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  17. António Filipe Pimentel (2010). A Representação Gravada da Rainha Santa Isabel: Política E devoçãoThe Depiction of Queen and Saint Elizabeth: Politics and Devotion. Cultura:83-103.score: 72.0
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  18. Alan Salter (2012). Lorraine Daston and Elizabeth Lunbeck , Eds. Histories of Scientific Observation . Chicago: University of Chicago Press, 2011. Pp. 460. $75.00 (Cloth); $27.50 (Paper); $7.00–$27.50 (E-Book). [REVIEW] Hopos: The Journal of the International Society for the History of Philosophy of Science 2 (1):196-200.score: 72.0
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  19. Jeffrey Spier (1993). Miniature Sculptural Copies Elizabeth Bartman: Ancient Sculptural Copies in Miniature. (Columbia Studies in the Classical Tradition, 19.) Pp. Xiv + 222; 94 Plates. Leiden, New York and Cologne: E. J. Brill, 1992. Fl. 140/$80. [REVIEW] The Classical Review 43 (02):381-383.score: 72.0
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  20. Michael W. Twomey (2009). Elizabeth Keen, The Journey of a Book: Bartholomew the Englishman and the Properties of Things. Canberra: ANU E Press, 2007. Paper. Pp. Xi, 199; Black-and-White Frontispiece Map and Black-and-White Figures. Also Available Online at Http://Epress.Anu.Edu.Au/Journey_citation.Html. [REVIEW] Speculum 84 (2):458-460.score: 72.0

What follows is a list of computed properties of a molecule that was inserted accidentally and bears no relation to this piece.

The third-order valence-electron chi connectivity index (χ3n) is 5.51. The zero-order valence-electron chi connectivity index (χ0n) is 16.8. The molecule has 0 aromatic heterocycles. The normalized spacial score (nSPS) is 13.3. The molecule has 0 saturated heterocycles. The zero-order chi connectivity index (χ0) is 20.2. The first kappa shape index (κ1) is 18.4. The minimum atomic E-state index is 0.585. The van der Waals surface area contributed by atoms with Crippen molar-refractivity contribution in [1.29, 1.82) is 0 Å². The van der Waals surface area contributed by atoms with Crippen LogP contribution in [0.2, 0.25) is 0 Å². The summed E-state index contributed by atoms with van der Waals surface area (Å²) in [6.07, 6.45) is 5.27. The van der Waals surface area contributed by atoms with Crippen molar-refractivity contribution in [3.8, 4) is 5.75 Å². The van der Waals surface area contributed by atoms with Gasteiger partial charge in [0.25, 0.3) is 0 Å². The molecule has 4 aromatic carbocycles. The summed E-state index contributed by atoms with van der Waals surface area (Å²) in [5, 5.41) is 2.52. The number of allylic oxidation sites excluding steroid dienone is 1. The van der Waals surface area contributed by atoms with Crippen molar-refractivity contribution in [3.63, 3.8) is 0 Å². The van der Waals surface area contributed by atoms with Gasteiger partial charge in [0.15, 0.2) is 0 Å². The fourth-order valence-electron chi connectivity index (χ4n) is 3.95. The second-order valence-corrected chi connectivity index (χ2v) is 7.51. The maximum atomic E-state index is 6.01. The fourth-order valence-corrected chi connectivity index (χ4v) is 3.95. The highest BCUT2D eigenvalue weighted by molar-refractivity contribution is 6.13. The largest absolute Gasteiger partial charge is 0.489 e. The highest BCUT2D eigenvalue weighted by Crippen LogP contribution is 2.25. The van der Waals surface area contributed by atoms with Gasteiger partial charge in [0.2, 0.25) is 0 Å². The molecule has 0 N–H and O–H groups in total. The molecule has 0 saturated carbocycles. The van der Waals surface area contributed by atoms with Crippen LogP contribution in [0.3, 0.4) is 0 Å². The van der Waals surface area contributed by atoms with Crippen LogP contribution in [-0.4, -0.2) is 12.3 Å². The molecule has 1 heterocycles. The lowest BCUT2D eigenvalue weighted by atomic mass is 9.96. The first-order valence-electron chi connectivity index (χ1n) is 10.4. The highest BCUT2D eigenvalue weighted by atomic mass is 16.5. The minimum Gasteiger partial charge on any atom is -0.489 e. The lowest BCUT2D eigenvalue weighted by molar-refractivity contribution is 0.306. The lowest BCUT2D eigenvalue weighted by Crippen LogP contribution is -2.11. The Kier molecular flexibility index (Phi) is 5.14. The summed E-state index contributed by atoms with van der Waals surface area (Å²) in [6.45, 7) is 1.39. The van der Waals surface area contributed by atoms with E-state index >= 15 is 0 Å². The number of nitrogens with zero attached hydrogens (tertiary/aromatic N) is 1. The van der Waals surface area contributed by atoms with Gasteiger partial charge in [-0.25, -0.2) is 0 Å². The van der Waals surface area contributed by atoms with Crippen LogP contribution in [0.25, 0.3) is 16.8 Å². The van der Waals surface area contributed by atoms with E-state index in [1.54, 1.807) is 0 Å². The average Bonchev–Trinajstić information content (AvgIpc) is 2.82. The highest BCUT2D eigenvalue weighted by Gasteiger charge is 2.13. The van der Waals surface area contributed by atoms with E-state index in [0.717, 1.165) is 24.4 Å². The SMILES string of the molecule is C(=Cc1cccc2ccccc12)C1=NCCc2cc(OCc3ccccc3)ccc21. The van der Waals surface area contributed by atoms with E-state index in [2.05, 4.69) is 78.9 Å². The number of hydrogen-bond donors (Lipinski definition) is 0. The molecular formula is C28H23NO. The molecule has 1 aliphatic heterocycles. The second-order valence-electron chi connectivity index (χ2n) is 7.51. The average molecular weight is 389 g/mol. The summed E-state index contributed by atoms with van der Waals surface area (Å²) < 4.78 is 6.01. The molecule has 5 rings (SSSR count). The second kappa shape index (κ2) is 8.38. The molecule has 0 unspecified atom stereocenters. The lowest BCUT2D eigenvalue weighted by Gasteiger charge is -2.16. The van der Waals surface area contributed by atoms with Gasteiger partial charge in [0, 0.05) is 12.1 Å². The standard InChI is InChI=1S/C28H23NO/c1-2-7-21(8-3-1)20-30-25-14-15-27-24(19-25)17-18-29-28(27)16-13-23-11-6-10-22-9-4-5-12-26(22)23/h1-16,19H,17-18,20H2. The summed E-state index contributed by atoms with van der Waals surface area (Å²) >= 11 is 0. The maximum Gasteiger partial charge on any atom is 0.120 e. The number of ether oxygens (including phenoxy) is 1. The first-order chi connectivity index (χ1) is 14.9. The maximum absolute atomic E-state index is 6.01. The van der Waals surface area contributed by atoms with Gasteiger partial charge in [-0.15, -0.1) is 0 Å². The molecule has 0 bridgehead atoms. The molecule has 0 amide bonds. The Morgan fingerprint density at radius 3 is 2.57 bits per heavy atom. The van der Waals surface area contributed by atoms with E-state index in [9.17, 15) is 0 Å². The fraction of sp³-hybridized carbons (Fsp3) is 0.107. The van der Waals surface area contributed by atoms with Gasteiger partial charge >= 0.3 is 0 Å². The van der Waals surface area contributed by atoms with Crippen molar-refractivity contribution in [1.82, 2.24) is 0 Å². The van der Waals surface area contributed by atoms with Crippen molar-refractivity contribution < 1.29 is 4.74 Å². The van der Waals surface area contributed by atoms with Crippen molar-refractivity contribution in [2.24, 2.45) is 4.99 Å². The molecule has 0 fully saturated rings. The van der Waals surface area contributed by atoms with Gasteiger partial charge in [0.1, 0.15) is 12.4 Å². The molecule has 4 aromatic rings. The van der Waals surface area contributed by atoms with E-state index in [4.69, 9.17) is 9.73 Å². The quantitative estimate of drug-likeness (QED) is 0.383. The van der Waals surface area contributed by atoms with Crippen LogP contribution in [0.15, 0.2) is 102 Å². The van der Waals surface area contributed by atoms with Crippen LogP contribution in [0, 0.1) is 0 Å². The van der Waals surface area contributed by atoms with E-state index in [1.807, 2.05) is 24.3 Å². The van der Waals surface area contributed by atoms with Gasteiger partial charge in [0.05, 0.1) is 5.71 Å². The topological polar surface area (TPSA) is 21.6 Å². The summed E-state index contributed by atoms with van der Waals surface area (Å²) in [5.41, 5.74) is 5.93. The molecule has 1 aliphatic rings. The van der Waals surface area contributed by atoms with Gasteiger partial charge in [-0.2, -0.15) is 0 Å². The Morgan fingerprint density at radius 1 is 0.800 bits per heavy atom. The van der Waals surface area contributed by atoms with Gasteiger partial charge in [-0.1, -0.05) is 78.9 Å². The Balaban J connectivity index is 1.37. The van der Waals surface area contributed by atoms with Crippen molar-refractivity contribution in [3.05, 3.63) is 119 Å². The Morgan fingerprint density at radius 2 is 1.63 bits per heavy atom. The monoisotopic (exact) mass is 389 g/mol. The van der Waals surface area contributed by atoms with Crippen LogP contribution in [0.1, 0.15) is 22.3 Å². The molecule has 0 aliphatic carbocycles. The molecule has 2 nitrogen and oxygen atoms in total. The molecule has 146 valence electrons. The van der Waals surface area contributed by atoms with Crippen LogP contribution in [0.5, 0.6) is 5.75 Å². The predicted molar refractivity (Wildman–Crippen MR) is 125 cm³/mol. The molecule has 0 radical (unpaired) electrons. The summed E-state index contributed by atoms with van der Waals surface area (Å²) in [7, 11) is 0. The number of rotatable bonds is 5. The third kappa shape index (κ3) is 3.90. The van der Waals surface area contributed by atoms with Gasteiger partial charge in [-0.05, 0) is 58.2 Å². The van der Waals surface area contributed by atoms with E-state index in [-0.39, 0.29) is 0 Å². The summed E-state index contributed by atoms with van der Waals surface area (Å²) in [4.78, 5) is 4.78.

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  21. Sharon Crowell, George C. H. Sun, John Howie, Thomas M. Alexander, Kenneth W. Stikkers, Randall E. Auxier, Robert Hahn, Sen Wu, Elizabeth Ramsden Eames, Martin Lu, George Kimball Plochmann, Matt Sronkoski, D. S. Clarke, Eugenie Gatens-Robinson, Hans H. Rudnick, Stephen Bickham & Don Mikula (2006). Remembering Lewis E. Hahn. Philosophy East and West 56 (1):1-15.score: 42.0
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  22. Ana Lucia Coelho Heckert & Maria Elizabeth Barros de Barros (2007). Fracasso escolar: do que se trata? Psicologia e educação, debates "possíveis". Aletheia 25:109-122.score: 42.0
    O artigo visa a analisar como a Psicologia tem encarado os desafios colocados pelo desempenho escolar. Discute os princípios e as ferramentas q ue têm orientado as práticas psicológicas no campo do fracasso escolar. Faz um debate acerca da interface Psicologia e Educação, partindo dos princípios da ..
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  23. Murray Kiteley, E. D. Klemke & Elizabeth Ramsden Eames (1971). The Epistemology of G. E. Moore.Bertrand Russell's Theory of Knowledge. Philosophical Quarterly 21 (83):174.score: 42.0
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  24. Elizabeth Flower, Murray G. Murphey & Ivar E. Berg (eds.) (1988). Values and Value Theory in Twentieth-Century America: Essays in Honor of Elizabeth Flower. Temple University Press.score: 42.0